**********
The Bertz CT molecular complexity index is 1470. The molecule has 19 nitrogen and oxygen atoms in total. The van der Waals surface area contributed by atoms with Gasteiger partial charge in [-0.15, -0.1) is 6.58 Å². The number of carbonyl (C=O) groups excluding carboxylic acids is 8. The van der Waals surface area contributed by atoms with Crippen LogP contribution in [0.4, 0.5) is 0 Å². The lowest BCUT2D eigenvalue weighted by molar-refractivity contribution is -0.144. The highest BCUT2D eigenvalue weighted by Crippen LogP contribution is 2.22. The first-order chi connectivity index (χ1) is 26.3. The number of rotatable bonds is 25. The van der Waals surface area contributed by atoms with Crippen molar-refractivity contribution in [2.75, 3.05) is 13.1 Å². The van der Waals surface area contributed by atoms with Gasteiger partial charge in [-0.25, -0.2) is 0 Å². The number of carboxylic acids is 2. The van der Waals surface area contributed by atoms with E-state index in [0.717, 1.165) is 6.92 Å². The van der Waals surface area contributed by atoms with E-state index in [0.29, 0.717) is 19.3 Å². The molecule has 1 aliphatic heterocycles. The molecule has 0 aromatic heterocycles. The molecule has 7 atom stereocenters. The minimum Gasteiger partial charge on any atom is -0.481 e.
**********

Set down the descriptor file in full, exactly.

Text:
The Bertz CT molecular complexity index is 1470. The molecule has 19 nitrogen and oxygen atoms in total. The van der Waals surface area contributed by atoms with Gasteiger partial charge in [-0.15, -0.1) is 6.58 Å². The number of carbonyl (C=O) groups excluding carboxylic acids is 8. The van der Waals surface area contributed by atoms with Crippen LogP contribution in [0.4, 0.5) is 0 Å². The lowest BCUT2D eigenvalue weighted by molar-refractivity contribution is -0.144. The highest BCUT2D eigenvalue weighted by Crippen LogP contribution is 2.22. The first-order chi connectivity index (χ1) is 26.3. The number of rotatable bonds is 25. The van der Waals surface area contributed by atoms with Crippen molar-refractivity contribution in [2.75, 3.05) is 13.1 Å². The van der Waals surface area contributed by atoms with Gasteiger partial charge in [-0.25, -0.2) is 0 Å². The number of carboxylic acids is 2. The van der Waals surface area contributed by atoms with E-state index in [0.717, 1.165) is 6.92 Å². The van der Waals surface area contributed by atoms with E-state index in [0.29, 0.717) is 19.3 Å². The molecule has 1 aliphatic heterocycles. The molecule has 0 aromatic heterocycles. The molecule has 7 atom stereocenters. The minimum Gasteiger partial charge on any atom is -0.481 e.